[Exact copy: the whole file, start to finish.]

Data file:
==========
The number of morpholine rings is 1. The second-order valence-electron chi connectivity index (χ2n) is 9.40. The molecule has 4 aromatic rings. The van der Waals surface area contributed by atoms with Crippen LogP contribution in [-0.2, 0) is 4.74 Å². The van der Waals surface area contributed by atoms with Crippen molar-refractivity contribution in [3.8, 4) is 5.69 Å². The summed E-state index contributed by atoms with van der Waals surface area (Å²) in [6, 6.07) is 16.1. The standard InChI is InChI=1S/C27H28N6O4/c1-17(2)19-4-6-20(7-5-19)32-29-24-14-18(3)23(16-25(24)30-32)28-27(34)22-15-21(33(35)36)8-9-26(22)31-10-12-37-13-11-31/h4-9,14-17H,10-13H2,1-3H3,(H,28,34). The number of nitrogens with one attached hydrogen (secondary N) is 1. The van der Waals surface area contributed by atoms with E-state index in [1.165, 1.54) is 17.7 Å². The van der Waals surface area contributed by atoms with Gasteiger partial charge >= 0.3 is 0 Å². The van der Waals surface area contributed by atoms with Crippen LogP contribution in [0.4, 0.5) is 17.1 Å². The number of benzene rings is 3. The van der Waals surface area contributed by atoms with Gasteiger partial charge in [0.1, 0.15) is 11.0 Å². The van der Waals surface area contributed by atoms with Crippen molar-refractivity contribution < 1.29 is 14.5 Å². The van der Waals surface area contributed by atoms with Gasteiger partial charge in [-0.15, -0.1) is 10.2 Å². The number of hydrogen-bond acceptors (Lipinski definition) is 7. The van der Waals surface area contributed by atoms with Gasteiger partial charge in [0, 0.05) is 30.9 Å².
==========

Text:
The number of morpholine rings is 1. The second-order valence-electron chi connectivity index (χ2n) is 9.40. The molecule has 4 aromatic rings. The van der Waals surface area contributed by atoms with Crippen LogP contribution in [-0.2, 0) is 4.74 Å². The van der Waals surface area contributed by atoms with Crippen molar-refractivity contribution in [3.8, 4) is 5.69 Å². The summed E-state index contributed by atoms with van der Waals surface area (Å²) in [6, 6.07) is 16.1. The standard InChI is InChI=1S/C27H28N6O4/c1-17(2)19-4-6-20(7-5-19)32-29-24-14-18(3)23(16-25(24)30-32)28-27(34)22-15-21(33(35)36)8-9-26(22)31-10-12-37-13-11-31/h4-9,14-17H,10-13H2,1-3H3,(H,28,34). The number of nitrogens with one attached hydrogen (secondary N) is 1. The van der Waals surface area contributed by atoms with E-state index in [1.165, 1.54) is 17.7 Å². The van der Waals surface area contributed by atoms with Gasteiger partial charge >= 0.3 is 0 Å². The van der Waals surface area contributed by atoms with Crippen LogP contribution in [0.4, 0.5) is 17.1 Å². The number of benzene rings is 3. The van der Waals surface area contributed by atoms with Gasteiger partial charge in [0.1, 0.15) is 11.0 Å². The van der Waals surface area contributed by atoms with Crippen molar-refractivity contribution < 1.29 is 14.5 Å². The van der Waals surface area contributed by atoms with Gasteiger partial charge in [-0.15, -0.1) is 10.2 Å². The number of hydrogen-bond acceptors (Lipinski definition) is 7. The van der Waals surface area contributed by atoms with Gasteiger partial charge in [0, 0.05) is 30.9 Å².